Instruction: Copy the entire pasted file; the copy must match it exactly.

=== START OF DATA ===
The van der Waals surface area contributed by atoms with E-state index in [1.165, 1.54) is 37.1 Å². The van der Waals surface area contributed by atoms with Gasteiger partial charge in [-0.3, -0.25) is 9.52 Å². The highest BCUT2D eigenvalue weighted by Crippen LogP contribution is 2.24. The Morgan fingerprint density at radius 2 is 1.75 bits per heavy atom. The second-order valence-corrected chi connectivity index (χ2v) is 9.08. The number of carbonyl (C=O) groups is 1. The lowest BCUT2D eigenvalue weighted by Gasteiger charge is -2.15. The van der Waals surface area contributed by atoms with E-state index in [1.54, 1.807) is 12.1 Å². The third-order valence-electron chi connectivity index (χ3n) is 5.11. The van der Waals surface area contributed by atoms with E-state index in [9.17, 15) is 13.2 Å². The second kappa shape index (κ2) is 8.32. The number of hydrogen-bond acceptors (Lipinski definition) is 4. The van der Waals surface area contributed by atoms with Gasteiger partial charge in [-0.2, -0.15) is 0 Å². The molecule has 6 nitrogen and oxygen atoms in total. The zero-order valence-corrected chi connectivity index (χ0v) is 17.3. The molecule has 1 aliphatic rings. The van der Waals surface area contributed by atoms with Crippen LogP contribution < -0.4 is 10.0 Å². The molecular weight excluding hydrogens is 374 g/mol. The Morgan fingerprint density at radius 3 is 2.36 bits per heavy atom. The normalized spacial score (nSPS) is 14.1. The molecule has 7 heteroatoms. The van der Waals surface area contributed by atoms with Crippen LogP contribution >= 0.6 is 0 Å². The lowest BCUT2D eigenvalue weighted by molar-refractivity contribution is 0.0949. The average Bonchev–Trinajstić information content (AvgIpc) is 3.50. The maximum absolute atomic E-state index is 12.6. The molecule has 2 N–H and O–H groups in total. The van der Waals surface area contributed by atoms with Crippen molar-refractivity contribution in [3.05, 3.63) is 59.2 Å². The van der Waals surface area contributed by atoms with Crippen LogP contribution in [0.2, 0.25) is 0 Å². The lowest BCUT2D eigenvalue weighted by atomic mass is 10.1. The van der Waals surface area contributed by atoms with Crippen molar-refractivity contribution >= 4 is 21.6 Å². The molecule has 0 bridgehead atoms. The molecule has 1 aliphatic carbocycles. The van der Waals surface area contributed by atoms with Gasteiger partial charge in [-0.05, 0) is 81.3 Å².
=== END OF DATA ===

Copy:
The van der Waals surface area contributed by atoms with E-state index in [1.165, 1.54) is 37.1 Å². The van der Waals surface area contributed by atoms with Gasteiger partial charge in [-0.3, -0.25) is 9.52 Å². The highest BCUT2D eigenvalue weighted by Crippen LogP contribution is 2.24. The Morgan fingerprint density at radius 2 is 1.75 bits per heavy atom. The second-order valence-corrected chi connectivity index (χ2v) is 9.08. The number of carbonyl (C=O) groups is 1. The lowest BCUT2D eigenvalue weighted by Gasteiger charge is -2.15. The van der Waals surface area contributed by atoms with E-state index in [1.54, 1.807) is 12.1 Å². The third-order valence-electron chi connectivity index (χ3n) is 5.11. The van der Waals surface area contributed by atoms with E-state index in [9.17, 15) is 13.2 Å². The second kappa shape index (κ2) is 8.32. The number of hydrogen-bond acceptors (Lipinski definition) is 4. The van der Waals surface area contributed by atoms with Gasteiger partial charge in [-0.2, -0.15) is 0 Å². The molecule has 6 nitrogen and oxygen atoms in total. The zero-order valence-corrected chi connectivity index (χ0v) is 17.3. The molecule has 1 aliphatic rings. The van der Waals surface area contributed by atoms with Crippen LogP contribution < -0.4 is 10.0 Å². The molecular weight excluding hydrogens is 374 g/mol. The Morgan fingerprint density at radius 3 is 2.36 bits per heavy atom. The normalized spacial score (nSPS) is 14.1. The molecule has 7 heteroatoms. The van der Waals surface area contributed by atoms with Crippen LogP contribution >= 0.6 is 0 Å². The lowest BCUT2D eigenvalue weighted by molar-refractivity contribution is 0.0949. The average Bonchev–Trinajstić information content (AvgIpc) is 3.50. The maximum absolute atomic E-state index is 12.6. The molecule has 2 N–H and O–H groups in total. The van der Waals surface area contributed by atoms with Crippen molar-refractivity contribution in [3.05, 3.63) is 59.2 Å². The van der Waals surface area contributed by atoms with Crippen LogP contribution in [0.2, 0.25) is 0 Å². The lowest BCUT2D eigenvalue weighted by atomic mass is 10.1. The van der Waals surface area contributed by atoms with Crippen molar-refractivity contribution >= 4 is 21.6 Å². The molecule has 0 bridgehead atoms. The molecule has 1 aliphatic carbocycles. The van der Waals surface area contributed by atoms with Gasteiger partial charge in [-0.05, 0) is 81.3 Å².